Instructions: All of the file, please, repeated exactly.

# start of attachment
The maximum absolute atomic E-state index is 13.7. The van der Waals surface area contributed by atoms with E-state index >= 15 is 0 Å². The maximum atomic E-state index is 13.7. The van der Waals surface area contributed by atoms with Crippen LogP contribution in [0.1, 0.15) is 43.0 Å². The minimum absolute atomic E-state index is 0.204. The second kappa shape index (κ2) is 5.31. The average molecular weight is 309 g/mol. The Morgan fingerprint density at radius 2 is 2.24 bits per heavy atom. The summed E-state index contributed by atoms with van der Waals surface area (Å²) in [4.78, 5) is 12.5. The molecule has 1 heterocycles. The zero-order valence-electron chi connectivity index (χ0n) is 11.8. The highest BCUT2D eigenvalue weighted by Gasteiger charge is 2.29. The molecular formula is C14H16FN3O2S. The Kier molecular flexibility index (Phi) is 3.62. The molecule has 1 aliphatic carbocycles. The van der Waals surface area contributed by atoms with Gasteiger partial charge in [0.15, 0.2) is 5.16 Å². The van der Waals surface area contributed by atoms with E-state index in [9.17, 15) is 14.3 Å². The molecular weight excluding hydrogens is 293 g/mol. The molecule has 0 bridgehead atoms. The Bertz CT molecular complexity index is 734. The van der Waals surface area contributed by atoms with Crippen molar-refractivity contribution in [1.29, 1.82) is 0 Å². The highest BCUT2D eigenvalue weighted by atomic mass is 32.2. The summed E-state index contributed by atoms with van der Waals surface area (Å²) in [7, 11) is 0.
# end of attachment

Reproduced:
The maximum absolute atomic E-state index is 13.7. The van der Waals surface area contributed by atoms with E-state index >= 15 is 0 Å². The maximum atomic E-state index is 13.7. The van der Waals surface area contributed by atoms with Crippen LogP contribution in [0.1, 0.15) is 43.0 Å². The minimum absolute atomic E-state index is 0.204. The second kappa shape index (κ2) is 5.31. The average molecular weight is 309 g/mol. The Morgan fingerprint density at radius 2 is 2.24 bits per heavy atom. The summed E-state index contributed by atoms with van der Waals surface area (Å²) in [4.78, 5) is 12.5. The molecule has 1 heterocycles. The zero-order valence-electron chi connectivity index (χ0n) is 11.8. The highest BCUT2D eigenvalue weighted by Gasteiger charge is 2.29. The molecular formula is C14H16FN3O2S. The Kier molecular flexibility index (Phi) is 3.62. The molecule has 1 aliphatic carbocycles. The van der Waals surface area contributed by atoms with Gasteiger partial charge in [0.15, 0.2) is 5.16 Å². The van der Waals surface area contributed by atoms with E-state index in [9.17, 15) is 14.3 Å². The molecular weight excluding hydrogens is 293 g/mol. The molecule has 0 bridgehead atoms. The Bertz CT molecular complexity index is 734. The van der Waals surface area contributed by atoms with Crippen molar-refractivity contribution in [1.29, 1.82) is 0 Å². The highest BCUT2D eigenvalue weighted by atomic mass is 32.2. The summed E-state index contributed by atoms with van der Waals surface area (Å²) in [7, 11) is 0.